Cisco has announced it will acquire ExtendMedia, a content-management play that extends Cisco’s increasingly successful server-side content strategy for network operators. While operators originally saw content as being an example of a service-layer application, that view has faded in the face of a lack of vendor support for tools to actually realize that vision.
Instead, operators have been building a bottom-up content strategy based on data center tools, servers, and server-side middleware. CMS tools like those of ExtendMedia are very close to being the binding point between the service layer and the data center, and thus Cisco has little more to do before it would have a complete solution.
For example, ExtendMedia manages metadata and asset distribution to CDNs, which is a very small step from the network itself. This could be huge for Cisco, which has already been winning early deals in the content space because of its Unified Computing System (UCS) approach. This is being portrayed as an IPTV strategy, but we think ExtendMedia’s platform could also be used to manage more traditional VoD assets, TV Everywhere, and even pure-play OTT media.
Google has confirmed an integrated VoIP offering for Gmail — a service is already slightly integrated with Google Voice. The GUI looks much like the Google Voice interface, and it would make no sense for a call-out capability to be added to current VoIP calling with Gmail/IM and not integrate it with the same feature already provided in Voice.
In fact, Google says that calls to your Voice number can be received via Gmail VoIP. We expect full integration with Voice later this year. We believe that a unified Google Voice/VoIP offering is a transformational step in the voice services market, with major ramifications on nearly every aspect of voice communications. It would make Google Voice perhaps the most powerful voice service available, and it would likely force telcos to consider very strongly their plans for evolving their TDM voice services.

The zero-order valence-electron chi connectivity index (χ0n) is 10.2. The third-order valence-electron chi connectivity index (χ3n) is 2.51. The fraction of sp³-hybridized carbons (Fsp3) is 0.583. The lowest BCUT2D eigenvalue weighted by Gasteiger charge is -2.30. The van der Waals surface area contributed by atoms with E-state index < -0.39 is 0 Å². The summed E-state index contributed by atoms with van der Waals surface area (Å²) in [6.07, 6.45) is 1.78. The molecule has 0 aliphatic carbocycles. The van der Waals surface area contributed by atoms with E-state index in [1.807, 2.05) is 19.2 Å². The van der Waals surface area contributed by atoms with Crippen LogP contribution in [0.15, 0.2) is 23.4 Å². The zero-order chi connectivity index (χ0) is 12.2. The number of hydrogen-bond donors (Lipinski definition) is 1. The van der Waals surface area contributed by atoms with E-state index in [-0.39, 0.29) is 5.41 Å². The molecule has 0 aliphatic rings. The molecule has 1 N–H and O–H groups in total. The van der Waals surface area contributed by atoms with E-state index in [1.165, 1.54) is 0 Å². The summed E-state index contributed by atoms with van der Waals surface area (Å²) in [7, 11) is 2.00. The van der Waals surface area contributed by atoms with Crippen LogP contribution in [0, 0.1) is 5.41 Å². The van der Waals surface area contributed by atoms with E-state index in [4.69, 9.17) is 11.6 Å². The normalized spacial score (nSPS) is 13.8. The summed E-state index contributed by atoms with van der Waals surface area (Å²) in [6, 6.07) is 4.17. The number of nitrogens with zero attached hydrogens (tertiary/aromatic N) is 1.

We’d point out, however, that it’s unlikely to create a rush to drop land-line voice since many of the customers for telco voice are also DSL customers who get their broadband services via the same loop. Telcos will likely try to set a pricing policy to control their revenue losses should users try to abandon their current services.
Also, Google Voice does not provide E911 compatibility and will not allow users to port their current numbers to the service, so it can’t easily replace a user’s current phone services. Both capabilities could be added, though the business case for that move would be hard for Google to make in our view.
Talking about its much-criticized joint declaration on net neutrality with Google, Verizon commented that what the document calls “managed services,” which operate likely using IP but will be independent of the Internet, are the future of broadband rather than the Internet. These comments, like the wording of the net neutrality document, illustrate both the gulf in articulation between telcos and the media, as well as the telco’s view of the future.
Broadband’s future is what pays the bills — that’s what the company is saying. Internet access clearly will not do that in the long term (it often fails in the present). Operators need to define new services that are profitable enough to help subsidize broadband access, and so meet both their shareholders’ expectations and public policy broadband goals. Developing these services on the Internet is clearly possible but clearly could not hope then to subsidize Internet broadband costs, since other competitors without those costs would then undercut the telcos in pricing.
India lifted a ban on buying telecom gear from the giant China vendors Huawei and ZTE, marking an end to one of the few formal barriers to the two price leaders remaining among major countries.